The beleaguered country was working towards a transition to civilian rule after the military toppled long-serving leader, Omar al-Bashir in April 2019. But the transition to civil rule might have suffered a setback as experts believe that the country has to be saved first from this grim power contest. External forces may have strengthened the hostilities as the warring factions fight for different interests which if not well – managed could destroy the country and threaten neighbouring countries.
A former Director General Nigeria Institute of International Affairs, Professor Jide Osuntokun and other experts have stressed the need to nip the brewing Sudan crisis in the bud, saying its spill over portends grave danger for Nigeria and other Africa countries.
Osuntokun in an exclusive chat with LEADERSHIP Sunday said the negative effects the Libya crisis had on Nigeria may be a child’s play compared with the looming dangers from the Sudan crisis.
He said, ‘’In terms of relationship, Nigeria is vastly more related to Sudan than to Libya. So, whatever is happening in Sudan has repercussions on Nigeria. There are about five million Sudanese who have Nigerian ancestry, they are usually called Felata in Sudan. Felata is a corrupt form of Fulani. These people’s ancestors were going to Sudan either for their pilgrimage or in those days they used to go by foot, by donkey or by horse. If they get to Sudan and they are tired, they stop there and settle there. Some of them will go on to Mecca and Medina and on their way back, when they get tired they stay in Sudan and settle there.
‘’Because in terms of climate and ecology Sudan looks much like Northern Nigeria. In the 1920’s the British and the Egyptians had what we called Anglo Egyptian Constellium of the Sudan, they were jointly ruling the Sudan.
‘’And in that time, they had what we called Gezzilla trained, they were damming the Nile, in order to regain a vast amount of land and plant cotton. So, hundreds and thousands of Nigerians were induced to go to Sudan to join farmers in planting Cotton.
‘’Why I am saying this is that, the “Nigerian” in Sudan have been there for Centuries, they are not new immigrants, so you cannot begin to repatriate them to Nigeria because they will not know which part of Nigeria they came from.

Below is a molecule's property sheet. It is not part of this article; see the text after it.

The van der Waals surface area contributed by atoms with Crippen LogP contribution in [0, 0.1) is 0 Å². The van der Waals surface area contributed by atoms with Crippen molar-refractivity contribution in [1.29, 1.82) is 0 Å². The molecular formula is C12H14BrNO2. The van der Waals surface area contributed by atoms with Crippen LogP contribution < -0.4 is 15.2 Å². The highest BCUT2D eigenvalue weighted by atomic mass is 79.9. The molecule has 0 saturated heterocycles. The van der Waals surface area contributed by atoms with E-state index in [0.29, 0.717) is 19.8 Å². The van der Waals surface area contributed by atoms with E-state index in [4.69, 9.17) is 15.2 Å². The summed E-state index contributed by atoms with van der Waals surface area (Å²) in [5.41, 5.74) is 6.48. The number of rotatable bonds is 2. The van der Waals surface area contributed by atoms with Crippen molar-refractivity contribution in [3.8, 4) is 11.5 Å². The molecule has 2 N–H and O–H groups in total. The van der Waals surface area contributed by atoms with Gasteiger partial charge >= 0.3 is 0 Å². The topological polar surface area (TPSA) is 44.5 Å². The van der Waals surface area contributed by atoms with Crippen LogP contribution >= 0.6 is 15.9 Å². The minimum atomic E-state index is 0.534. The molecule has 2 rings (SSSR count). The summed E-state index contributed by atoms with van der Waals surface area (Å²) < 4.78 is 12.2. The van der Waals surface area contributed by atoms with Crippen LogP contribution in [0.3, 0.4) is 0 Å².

So these people in the Sudan, they are in the army, they are in the Rapid Response squad, they are within the two of them fighting each other in the Sudan. If Sudan were to collapse and people will be running helter skelter, most of them will find their way into Nigeria.
‘’So, it has serious repercussion on Nigeria, even worse than that of Libya.’’
On the move the Nigerian government can forestall the consequences on Nigeria, he said Nigeria can join the international community to ask for peace in Sudan.
‘’As I said we have cultural relations and religious relations with the people of Sudan and we are concerned.
There may be some young Nigerians who are studying in Sudanese university, those are the ones that could be repatriated to Nigeria, and there may be a few thousands. They may be in teacher training or University of Khartoum learning Arabic, these will be young Nigerians who are there for education.
‘’As I said there isn’t much we can do as a country other than to join the international community to ask for peace in Sudan. If countries that are close to the Sudan, like Saudi Arabia, Egypt, Ethiopia cannot assist in pacification of the Sudan we are a little bit farther away than to be able to do anything physically.’’
Also commenting on the Sudan crisis, a scholar of international affairs, Senator Femi Okurounmu said the ongoing war in Sudan is negative reflection on the policy of leadership that is inherent in Africa continent